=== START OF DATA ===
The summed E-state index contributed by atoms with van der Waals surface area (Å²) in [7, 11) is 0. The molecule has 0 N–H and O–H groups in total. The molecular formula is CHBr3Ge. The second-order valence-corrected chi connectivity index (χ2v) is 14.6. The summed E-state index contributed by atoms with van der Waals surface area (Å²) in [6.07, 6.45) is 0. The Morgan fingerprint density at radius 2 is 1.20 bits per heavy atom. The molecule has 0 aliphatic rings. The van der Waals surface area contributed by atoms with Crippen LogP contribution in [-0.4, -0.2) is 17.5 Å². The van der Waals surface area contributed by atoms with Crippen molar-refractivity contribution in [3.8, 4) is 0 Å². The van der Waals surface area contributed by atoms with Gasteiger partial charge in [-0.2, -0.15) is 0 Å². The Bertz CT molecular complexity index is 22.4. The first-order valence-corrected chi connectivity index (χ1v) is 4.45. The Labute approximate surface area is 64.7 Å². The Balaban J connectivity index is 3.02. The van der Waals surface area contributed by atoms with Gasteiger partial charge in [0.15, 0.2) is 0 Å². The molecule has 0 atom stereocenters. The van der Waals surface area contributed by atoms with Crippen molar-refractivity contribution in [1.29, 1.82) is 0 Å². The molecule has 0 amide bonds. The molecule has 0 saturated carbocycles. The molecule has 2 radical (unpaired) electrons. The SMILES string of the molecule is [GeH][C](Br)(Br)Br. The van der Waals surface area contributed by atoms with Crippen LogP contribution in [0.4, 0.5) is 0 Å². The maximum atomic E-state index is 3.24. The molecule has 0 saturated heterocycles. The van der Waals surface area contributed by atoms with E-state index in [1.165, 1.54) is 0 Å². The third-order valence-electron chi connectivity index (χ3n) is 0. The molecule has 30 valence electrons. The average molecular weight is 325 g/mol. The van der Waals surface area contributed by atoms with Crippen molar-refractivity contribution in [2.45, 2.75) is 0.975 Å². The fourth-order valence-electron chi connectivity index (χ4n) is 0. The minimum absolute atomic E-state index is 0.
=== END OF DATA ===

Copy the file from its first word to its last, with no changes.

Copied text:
The summed E-state index contributed by atoms with van der Waals surface area (Å²) in [7, 11) is 0. The molecule has 0 N–H and O–H groups in total. The molecular formula is CHBr3Ge. The second-order valence-corrected chi connectivity index (χ2v) is 14.6. The summed E-state index contributed by atoms with van der Waals surface area (Å²) in [6.07, 6.45) is 0. The Morgan fingerprint density at radius 2 is 1.20 bits per heavy atom. The molecule has 0 aliphatic rings. The van der Waals surface area contributed by atoms with Crippen LogP contribution in [-0.4, -0.2) is 17.5 Å². The van der Waals surface area contributed by atoms with Crippen molar-refractivity contribution in [3.8, 4) is 0 Å². The van der Waals surface area contributed by atoms with Gasteiger partial charge in [-0.2, -0.15) is 0 Å². The Bertz CT molecular complexity index is 22.4. The first-order valence-corrected chi connectivity index (χ1v) is 4.45. The Labute approximate surface area is 64.7 Å². The Balaban J connectivity index is 3.02. The van der Waals surface area contributed by atoms with Gasteiger partial charge in [0.15, 0.2) is 0 Å². The molecule has 0 atom stereocenters. The van der Waals surface area contributed by atoms with Crippen molar-refractivity contribution in [1.29, 1.82) is 0 Å². The molecule has 0 amide bonds. The molecule has 0 saturated carbocycles. The molecule has 2 radical (unpaired) electrons. The SMILES string of the molecule is [GeH][C](Br)(Br)Br. The van der Waals surface area contributed by atoms with Crippen LogP contribution in [0.4, 0.5) is 0 Å². The maximum atomic E-state index is 3.24. The molecule has 0 saturated heterocycles. The van der Waals surface area contributed by atoms with E-state index in [1.165, 1.54) is 0 Å². The third-order valence-electron chi connectivity index (χ3n) is 0. The molecule has 30 valence electrons. The average molecular weight is 325 g/mol. The van der Waals surface area contributed by atoms with Crippen molar-refractivity contribution in [2.45, 2.75) is 0.975 Å². The fourth-order valence-electron chi connectivity index (χ4n) is 0. The minimum absolute atomic E-state index is 0.